September 9, 2012
Dissent vs. Disagreement
Daniel J. Boorstin’s excerpt of distinction between dissent and disagreement is a true statement. A strong dissent between one topic leads to a quarrel, whilst, disagreeing shows a milder answer that leads to only a simple argument. By examining the outcomes and circumstances in which they are used, it becomes clear that disagreement and dissent have different meanings in context.
Disagreement occurs when one topic isn’t supported by or agreed by all people. Often it results into an argument which is a mild outcome for disagreeing, after hearing both point of views, the opposing side usually comes to a realization and be aware of the points. Most of the time it leads to a compromise so both sides can be at peace with their points. The outcome of disagreeing is a milder process of dissension. Having to disagree towards a subject or idea shows that objection is not as strong for a quarrel to take place. For example, if two people would disagree over a theme of a book, it would only lead to an argument. Then after all the process of debating, it would come to an end. Having to disagree over a topic conveys that it is something not serious to be creating into a huge deal. From a school’s perspective, school board officials may have a conflict in whether the sport badminton should be cut from the sports program. The supporting side would support those students who specialize in badminton as their sport, they will not be able to enjoy a good experience in school since it’s a sport that only lasts for one season, students who are only able to play for a certain season which is badminton will not be able to attain a fall sports credit for their transcript. The other board official will want to cut the sport from the program. Opening the gym for the volleyball team two hours earlier after school will be more convenient rather than waiting two full hours till practice. For the benefit of...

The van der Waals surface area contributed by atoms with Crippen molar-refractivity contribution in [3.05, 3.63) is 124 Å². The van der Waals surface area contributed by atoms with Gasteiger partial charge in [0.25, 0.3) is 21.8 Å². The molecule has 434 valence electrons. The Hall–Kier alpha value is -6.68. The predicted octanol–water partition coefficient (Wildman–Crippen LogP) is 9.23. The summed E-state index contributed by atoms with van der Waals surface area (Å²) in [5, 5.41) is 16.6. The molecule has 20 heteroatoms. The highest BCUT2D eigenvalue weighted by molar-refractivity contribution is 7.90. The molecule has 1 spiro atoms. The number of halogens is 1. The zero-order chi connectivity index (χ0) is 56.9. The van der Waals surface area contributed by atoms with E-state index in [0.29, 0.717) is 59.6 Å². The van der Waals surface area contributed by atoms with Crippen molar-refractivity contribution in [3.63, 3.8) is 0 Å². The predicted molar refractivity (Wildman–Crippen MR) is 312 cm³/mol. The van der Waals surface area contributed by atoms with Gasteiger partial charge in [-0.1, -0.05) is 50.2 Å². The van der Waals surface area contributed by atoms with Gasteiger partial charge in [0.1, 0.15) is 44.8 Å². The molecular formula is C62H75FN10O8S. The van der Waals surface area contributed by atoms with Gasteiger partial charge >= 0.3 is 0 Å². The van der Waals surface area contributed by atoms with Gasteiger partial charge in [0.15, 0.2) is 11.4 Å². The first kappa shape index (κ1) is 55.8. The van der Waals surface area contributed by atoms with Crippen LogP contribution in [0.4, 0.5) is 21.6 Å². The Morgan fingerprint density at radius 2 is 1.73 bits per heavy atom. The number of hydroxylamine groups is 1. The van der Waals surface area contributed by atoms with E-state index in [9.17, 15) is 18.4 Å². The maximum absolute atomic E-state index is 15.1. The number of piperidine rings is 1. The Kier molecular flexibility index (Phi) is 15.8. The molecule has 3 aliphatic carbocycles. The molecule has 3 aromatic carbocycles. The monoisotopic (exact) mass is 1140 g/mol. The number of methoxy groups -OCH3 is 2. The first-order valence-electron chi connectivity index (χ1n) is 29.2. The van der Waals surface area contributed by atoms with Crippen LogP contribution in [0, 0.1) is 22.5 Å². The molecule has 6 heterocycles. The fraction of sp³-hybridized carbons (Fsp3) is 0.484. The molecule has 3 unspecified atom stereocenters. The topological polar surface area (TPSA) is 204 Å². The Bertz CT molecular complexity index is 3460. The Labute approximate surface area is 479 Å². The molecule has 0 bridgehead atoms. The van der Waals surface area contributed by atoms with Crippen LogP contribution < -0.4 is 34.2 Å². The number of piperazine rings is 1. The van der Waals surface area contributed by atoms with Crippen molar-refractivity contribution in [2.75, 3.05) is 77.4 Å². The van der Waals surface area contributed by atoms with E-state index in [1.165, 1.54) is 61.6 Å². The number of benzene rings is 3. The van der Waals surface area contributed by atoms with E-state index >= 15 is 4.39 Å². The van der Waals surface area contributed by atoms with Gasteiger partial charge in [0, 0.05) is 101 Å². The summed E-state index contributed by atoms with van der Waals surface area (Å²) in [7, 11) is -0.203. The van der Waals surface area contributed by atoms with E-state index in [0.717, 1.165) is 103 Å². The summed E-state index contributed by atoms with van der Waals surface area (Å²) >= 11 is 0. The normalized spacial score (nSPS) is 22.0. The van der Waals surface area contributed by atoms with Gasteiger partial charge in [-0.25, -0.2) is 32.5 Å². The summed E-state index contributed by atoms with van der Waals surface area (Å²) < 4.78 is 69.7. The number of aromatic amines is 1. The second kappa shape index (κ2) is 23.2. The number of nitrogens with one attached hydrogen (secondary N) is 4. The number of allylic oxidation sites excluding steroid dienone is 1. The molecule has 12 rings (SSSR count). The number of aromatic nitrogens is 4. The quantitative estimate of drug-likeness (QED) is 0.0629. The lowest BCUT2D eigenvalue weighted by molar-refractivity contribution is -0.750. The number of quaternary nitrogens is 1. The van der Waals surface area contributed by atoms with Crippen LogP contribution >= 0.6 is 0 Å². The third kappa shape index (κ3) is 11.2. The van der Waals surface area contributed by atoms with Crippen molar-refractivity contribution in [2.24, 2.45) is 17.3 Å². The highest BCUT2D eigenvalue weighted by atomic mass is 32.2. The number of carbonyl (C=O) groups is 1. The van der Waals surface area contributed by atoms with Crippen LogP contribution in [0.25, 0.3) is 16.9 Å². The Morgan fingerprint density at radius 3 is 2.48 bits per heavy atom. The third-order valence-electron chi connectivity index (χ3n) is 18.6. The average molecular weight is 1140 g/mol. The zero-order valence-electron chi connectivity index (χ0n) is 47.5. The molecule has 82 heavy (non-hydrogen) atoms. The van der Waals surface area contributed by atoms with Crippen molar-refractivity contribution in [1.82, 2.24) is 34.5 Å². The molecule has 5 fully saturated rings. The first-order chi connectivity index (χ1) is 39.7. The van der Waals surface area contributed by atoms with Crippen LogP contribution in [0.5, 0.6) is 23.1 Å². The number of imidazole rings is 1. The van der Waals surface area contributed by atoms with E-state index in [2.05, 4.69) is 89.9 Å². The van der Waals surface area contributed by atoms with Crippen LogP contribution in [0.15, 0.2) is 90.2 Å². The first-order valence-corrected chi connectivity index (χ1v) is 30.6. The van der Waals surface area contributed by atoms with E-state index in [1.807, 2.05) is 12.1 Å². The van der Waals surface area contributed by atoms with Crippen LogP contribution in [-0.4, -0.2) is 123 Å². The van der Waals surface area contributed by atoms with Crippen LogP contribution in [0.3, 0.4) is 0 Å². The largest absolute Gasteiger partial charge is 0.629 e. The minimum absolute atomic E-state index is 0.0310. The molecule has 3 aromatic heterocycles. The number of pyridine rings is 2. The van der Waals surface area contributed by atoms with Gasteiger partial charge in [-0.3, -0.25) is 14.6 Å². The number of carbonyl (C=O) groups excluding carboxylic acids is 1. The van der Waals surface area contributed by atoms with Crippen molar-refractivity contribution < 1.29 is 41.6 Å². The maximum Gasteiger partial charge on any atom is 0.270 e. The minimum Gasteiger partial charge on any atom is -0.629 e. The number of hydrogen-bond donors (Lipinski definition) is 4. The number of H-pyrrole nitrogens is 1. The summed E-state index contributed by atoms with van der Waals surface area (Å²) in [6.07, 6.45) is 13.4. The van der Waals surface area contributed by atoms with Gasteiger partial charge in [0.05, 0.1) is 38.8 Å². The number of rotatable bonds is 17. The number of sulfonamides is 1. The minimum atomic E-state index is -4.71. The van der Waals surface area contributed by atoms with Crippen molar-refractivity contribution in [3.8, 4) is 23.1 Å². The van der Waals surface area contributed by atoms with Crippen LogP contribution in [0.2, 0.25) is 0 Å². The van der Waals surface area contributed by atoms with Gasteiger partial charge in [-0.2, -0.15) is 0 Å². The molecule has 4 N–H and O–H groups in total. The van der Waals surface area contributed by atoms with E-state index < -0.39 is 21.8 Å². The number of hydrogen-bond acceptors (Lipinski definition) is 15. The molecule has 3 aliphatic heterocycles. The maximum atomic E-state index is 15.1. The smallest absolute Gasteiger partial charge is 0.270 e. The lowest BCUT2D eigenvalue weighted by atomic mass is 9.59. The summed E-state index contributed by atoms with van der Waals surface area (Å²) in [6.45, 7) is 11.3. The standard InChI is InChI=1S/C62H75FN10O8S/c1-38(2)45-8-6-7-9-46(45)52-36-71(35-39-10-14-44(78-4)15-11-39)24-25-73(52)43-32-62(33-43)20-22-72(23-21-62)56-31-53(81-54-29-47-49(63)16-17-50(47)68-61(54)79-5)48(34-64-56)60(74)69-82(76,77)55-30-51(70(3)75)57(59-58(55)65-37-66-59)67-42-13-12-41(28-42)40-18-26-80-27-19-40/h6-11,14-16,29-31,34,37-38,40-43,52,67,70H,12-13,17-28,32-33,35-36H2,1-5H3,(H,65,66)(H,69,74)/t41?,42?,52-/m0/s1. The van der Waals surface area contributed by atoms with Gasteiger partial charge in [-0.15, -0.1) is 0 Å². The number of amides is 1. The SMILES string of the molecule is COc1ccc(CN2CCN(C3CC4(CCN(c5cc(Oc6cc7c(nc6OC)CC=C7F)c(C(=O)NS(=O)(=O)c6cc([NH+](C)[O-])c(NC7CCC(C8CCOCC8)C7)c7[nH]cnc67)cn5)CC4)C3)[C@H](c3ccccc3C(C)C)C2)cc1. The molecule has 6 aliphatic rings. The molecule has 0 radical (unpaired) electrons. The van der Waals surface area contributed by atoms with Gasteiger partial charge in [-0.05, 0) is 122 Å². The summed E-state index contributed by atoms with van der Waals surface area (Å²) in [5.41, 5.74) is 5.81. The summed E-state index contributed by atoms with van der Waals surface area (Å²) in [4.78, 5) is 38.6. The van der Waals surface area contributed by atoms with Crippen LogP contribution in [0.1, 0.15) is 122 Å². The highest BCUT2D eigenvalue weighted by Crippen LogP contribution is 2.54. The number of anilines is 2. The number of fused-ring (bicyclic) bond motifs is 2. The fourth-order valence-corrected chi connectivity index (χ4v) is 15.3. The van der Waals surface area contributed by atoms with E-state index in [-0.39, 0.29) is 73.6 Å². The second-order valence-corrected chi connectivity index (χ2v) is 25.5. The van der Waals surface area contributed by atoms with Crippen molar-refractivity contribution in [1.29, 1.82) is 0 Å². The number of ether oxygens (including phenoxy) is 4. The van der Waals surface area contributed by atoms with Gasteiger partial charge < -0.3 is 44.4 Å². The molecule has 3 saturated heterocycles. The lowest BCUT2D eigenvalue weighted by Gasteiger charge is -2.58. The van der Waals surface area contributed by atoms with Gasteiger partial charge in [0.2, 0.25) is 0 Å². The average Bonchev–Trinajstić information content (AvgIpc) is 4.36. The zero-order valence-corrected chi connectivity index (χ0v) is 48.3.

Please join StudyMode to read the full document